While there are not that many differences between a male and a female Mi-Ki, there are at least two that you should be aware of. First, males tend to be a little larger than females. While there’s no such thing as a large Mi-Ki, males will get closer to the 10-pound mark than females. In fact, some females might not even hit 8 pounds!

The second difference comes down to their temperament. This comes down to their individual personality too, but it’s well-known that males tend to demand a little more attention than females.

It’s not that females don’t need attention, because they do, but they’ll often wait for you to seek them out. Males, on the other hand, will actively find you when they need someone to play with.


3 Little-Known Facts About the Mi-Ki

Since the Mi-Ki is a relatively rare breed, there are tons of fun facts that many people aren’t aware of! We highlighted three of the most interesting and surprising facts about the Mi-Ki here.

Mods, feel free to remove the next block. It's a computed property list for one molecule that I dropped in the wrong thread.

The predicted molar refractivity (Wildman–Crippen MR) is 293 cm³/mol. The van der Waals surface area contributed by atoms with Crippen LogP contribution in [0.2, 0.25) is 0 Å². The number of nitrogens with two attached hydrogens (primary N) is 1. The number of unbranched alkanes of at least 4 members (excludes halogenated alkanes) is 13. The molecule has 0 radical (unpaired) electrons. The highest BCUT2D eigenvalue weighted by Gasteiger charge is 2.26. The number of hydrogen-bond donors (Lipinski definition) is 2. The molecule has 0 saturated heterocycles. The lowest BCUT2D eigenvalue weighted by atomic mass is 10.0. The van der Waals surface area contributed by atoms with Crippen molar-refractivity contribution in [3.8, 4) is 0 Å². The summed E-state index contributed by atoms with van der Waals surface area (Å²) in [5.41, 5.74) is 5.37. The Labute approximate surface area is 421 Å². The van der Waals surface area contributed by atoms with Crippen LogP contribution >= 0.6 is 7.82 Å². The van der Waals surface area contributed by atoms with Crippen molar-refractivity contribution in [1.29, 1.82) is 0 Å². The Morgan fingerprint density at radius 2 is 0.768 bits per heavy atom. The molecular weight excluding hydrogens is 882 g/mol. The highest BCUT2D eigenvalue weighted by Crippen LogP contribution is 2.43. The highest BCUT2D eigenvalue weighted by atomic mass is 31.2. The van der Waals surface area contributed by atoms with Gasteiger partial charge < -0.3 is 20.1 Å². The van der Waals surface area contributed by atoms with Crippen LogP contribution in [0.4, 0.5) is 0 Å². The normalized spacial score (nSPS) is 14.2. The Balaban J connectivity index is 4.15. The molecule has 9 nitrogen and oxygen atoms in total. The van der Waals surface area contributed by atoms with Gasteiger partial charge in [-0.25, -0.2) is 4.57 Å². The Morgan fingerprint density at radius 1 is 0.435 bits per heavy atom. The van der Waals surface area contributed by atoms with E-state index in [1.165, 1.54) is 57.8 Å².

1. Mi-Kis Make Great Service Dogs

When you think of service dogs, your mind probably jumps straight to German Shepherds, Golden Retrievers, and other similar breeds. But just because the Mi-Ki is a small breed doesn’t mean that they don’t make great service dogs.

They’re extremely intelligent and highly trainable and have a calm nature. All these features are critical in service dogs, so the Mi-Ki can often become an outstanding service dog choice!

2. You Can Litter Box Train a Mi-Ki

You probably don’t think about litter box training a dog, but if you live in a busy city without access to a ton of green spaces, having a dog that you can litter box train is a lifesaver. Mi-Kis are smart enough to figure it out, but you shouldn’t think that this replaces taking them outside every day.

3. Mi-Kis Are Hypoallergenic

If you’re allergic to pet dander, one of the best features about the Mi-Ki is that they’re hypoallergenic. If you’re allergic to other dogs and pets, the Mi-Ki is still an option for you!

divider-pawFinal Thoughts

If you can track down a Mi-Ki and afford the upfront cost, there’s almost no family that they don’t fit perfectly into. Whether you have a large yard or live in an apartment in the city, the Mi-Ki can fit into your lifestyle perfectly.

Even better, they’re hypoallergenic, so even if you can’t bring other dogs into your home because of allergies, the Mi-Ki is the perfect fit. With this dog having so many wonderful features, it’s no wonder that so many people are interested in these pups and that the price for them is sky-high.

Featured Image Credit: focus.n.develop, Shutterstock